As a graduate or trainee in recruitment, you'll be learning how to be the intermediary between organisations wishing to recruit (the client) and people seeking a career move or temporary assignment (the candidate).
It's primarily a sales role, and offers great rewards for those that get impressive results.
So, what will I actually be doing?
Your role will include things like:
- Amending applicant's CVs
- Taking incoming calls and questions
- Maintaining the company database
- Organising consultant's schedules
By shadowing more experienced staff, you'll learn on the job and pick up valuable knowledge to help you on your career path.
You could work within an employment agency, where you could specialise in recruiting for a particular industry - say, IT or engineering. Or, you could work in-house within the human resources department of a company, and recruit for internal positions.
You could be dealing with permanent, contract and temporary placements, and finding suitable candidates at a range of different levels.
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The finer details...
Your hours will likely run Monday to Friday, 9am - 5pm. Although the role is mainly desk-based, you'll get to meet clients and candidates both on and off site.
There are thousands of recruitment agencies in the United Kingdom. And they all deal with different industries and specalisms in the job market. If you're interested in a particular field, or your expertise lies in a specific area, there are many opportunities to drill down to this level of detail with your work as a resourcer.
If you start your recruitment career in a general agency, without focusing on a specialist field, you can transfer your skills over if you decide to follow a more structure path.
With experience, and typically with larger companies, the potential to move up the career ladder can feel more structured. Promotion into a consultancy, business development or management role is a real possibility - especially if you're consistently delivering, or exceeding, targets and making a big impression on clients and candidates alike.
Or if you prefer the idea of going solo, then you could choose to set up your own agency.
Money, money, money
As a graduate your basic salary would range between £15,000 and £18,000 a year.
Once experienced as a consultant your salary could increase to between £20,000 and £40,000, depending on the organisation, plus commission.
At senior levels this rate can exceed £50,000 and jobs in London will tend to offer higher salaries.
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The good points...
With more experience comes the opportunity to get more involved, interviewing and selecting candidates and working directly with clients.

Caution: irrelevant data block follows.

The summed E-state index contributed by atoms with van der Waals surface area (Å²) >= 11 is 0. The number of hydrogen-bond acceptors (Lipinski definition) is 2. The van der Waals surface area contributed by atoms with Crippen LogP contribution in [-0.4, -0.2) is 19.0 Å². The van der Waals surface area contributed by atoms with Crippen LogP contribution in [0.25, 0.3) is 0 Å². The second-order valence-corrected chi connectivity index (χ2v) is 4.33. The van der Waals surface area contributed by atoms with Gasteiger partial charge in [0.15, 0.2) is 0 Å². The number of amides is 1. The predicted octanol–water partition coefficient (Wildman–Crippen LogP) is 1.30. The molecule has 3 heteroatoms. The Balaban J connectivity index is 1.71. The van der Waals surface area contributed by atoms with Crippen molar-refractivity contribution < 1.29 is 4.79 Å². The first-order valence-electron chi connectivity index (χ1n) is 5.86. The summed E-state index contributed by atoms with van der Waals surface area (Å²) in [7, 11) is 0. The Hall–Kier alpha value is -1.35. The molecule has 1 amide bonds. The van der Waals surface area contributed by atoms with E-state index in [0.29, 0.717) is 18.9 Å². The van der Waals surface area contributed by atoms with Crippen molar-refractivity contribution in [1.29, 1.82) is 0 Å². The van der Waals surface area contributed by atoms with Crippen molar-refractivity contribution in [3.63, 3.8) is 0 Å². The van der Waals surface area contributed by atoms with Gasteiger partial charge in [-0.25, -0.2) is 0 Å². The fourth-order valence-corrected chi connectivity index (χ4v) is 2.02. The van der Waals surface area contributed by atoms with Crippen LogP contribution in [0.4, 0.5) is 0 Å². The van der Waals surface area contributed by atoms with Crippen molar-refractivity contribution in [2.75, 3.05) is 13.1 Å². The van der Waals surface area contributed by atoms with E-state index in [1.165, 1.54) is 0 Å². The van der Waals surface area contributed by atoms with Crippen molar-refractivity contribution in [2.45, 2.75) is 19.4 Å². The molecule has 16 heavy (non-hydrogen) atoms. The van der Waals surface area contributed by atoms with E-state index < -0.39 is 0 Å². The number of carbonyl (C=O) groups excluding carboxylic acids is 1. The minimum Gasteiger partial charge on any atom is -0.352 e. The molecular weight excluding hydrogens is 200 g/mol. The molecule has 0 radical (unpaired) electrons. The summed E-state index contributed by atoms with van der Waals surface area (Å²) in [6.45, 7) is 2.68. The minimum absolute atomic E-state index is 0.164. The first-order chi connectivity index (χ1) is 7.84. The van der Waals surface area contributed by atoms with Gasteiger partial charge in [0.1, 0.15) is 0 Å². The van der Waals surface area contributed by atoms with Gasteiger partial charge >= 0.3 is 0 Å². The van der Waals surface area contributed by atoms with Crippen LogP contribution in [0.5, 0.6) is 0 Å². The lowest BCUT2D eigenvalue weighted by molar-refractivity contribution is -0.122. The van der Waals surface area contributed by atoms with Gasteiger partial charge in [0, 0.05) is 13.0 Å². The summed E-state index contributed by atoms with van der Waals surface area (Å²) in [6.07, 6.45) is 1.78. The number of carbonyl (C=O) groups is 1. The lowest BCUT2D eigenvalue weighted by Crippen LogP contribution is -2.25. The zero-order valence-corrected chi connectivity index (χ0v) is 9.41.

...and the bad
Typically, when you first start out you'll be tasked with basic administrative work which can seem tedious.
Is there study involved?
More and more employers are hiring graduates, in particular for executive placements, so a relevant degree would be an advantage. Alternatively, if your degree is in an unrelated subject, there are a number of courses you can take to add to your qualifications.
Experience is always an advantage, even if you've completed temporary or contract work in personnel, sales or an office during your studies.
Joining a large agency, you're likely to find in-house training programmes to give you the skills you need to progress on your career path. These may include a combination of on-the-job training and courses run by the recruitment agency staff themselves. External courses are also popular and plentiful, and are generally run by the industry body Recruitment and Employment Confederation (REC).
The REC offers two awards, available through distance learning:
The Foundation Award in Recruitment Practice: Ideal for the first two years in the industry, or if you wish to refresh basic knowledge and skills. If you want to embark on a career in recruitment or set up your own agency, you could also take the Award.
The Certificate in Recruitment Practice: With at least one years' experience, you can go for the Certificate; or if you have less experience, but have studied for A levels/H grades, a degree or equivalent.The REC also offers a range of professional development short courses covering subjects such as sales, interview techniques, employment law, finance and management.
The Chartered Institute of Personnel and Development offers a Certificate in Recruitment and Selection too, available through distance learning, plus a range of professional development short courses in interviewing techniques, employment law and psychometric testing.
An NVQ/SVQ Level 3 in Recruitment Consultancy is another option to think about.
OK, I'm interested... But is it really the job for me?
To be a good graduate or trainee in recruitment, you must:
- Have good communication skills
- Be able to gain people's confidence and put them at ease
- Be persuasive, persistent and patient
- Look smart
- Be able to cope with pressure
- Be flexible and adaptable
- Have a mature personality
- Have good organisational and administrative skills
- Have the ability to prioritise
- Have good IT skills
- Be able to work to deadlines